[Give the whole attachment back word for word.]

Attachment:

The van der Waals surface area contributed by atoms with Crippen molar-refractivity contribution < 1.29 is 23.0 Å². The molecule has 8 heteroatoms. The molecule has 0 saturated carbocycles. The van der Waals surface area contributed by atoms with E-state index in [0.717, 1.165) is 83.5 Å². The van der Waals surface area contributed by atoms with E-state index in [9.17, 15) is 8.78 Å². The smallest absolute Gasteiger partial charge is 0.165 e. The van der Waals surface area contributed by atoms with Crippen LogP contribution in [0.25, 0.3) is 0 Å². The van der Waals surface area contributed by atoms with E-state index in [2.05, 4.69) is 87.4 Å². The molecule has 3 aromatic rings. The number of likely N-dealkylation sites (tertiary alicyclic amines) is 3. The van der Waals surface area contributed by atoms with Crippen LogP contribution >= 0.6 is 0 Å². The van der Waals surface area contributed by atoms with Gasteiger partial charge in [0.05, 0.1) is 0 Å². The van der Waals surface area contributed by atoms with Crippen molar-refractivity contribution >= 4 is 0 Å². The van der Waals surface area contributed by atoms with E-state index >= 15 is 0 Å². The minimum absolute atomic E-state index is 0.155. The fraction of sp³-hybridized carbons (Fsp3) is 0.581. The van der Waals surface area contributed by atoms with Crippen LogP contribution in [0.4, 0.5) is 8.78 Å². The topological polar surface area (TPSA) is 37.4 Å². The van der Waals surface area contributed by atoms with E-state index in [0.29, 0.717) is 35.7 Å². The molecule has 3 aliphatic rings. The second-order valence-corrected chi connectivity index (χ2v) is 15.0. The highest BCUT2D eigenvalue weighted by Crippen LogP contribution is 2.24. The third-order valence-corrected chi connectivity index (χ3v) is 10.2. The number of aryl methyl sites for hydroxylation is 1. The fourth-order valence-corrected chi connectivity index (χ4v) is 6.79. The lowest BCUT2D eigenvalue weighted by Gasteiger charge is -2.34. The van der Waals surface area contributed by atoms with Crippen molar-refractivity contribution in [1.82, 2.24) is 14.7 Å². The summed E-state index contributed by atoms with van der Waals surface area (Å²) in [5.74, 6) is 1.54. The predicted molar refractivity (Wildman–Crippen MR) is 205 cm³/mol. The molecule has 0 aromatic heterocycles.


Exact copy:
The van der Waals surface area contributed by atoms with Crippen molar-refractivity contribution < 1.29 is 23.0 Å². The molecule has 8 heteroatoms. The molecule has 0 saturated carbocycles. The van der Waals surface area contributed by atoms with E-state index in [0.717, 1.165) is 83.5 Å². The van der Waals surface area contributed by atoms with E-state index in [9.17, 15) is 8.78 Å². The smallest absolute Gasteiger partial charge is 0.165 e. The van der Waals surface area contributed by atoms with Crippen LogP contribution in [0.25, 0.3) is 0 Å². The van der Waals surface area contributed by atoms with E-state index in [2.05, 4.69) is 87.4 Å². The molecule has 3 aromatic rings. The number of likely N-dealkylation sites (tertiary alicyclic amines) is 3. The van der Waals surface area contributed by atoms with Crippen LogP contribution >= 0.6 is 0 Å². The van der Waals surface area contributed by atoms with Gasteiger partial charge in [0.05, 0.1) is 0 Å². The van der Waals surface area contributed by atoms with Crippen molar-refractivity contribution >= 4 is 0 Å². The van der Waals surface area contributed by atoms with E-state index >= 15 is 0 Å². The minimum absolute atomic E-state index is 0.155. The fraction of sp³-hybridized carbons (Fsp3) is 0.581. The van der Waals surface area contributed by atoms with Crippen LogP contribution in [0.4, 0.5) is 8.78 Å². The topological polar surface area (TPSA) is 37.4 Å². The van der Waals surface area contributed by atoms with E-state index in [0.29, 0.717) is 35.7 Å². The molecule has 3 aliphatic rings. The second-order valence-corrected chi connectivity index (χ2v) is 15.0. The highest BCUT2D eigenvalue weighted by Crippen LogP contribution is 2.24. The third-order valence-corrected chi connectivity index (χ3v) is 10.2. The number of aryl methyl sites for hydroxylation is 1. The fourth-order valence-corrected chi connectivity index (χ4v) is 6.79. The lowest BCUT2D eigenvalue weighted by Gasteiger charge is -2.34. The van der Waals surface area contributed by atoms with Crippen molar-refractivity contribution in [1.82, 2.24) is 14.7 Å². The summed E-state index contributed by atoms with van der Waals surface area (Å²) in [5.74, 6) is 1.54. The predicted molar refractivity (Wildman–Crippen MR) is 205 cm³/mol. The molecule has 0 aromatic heterocycles.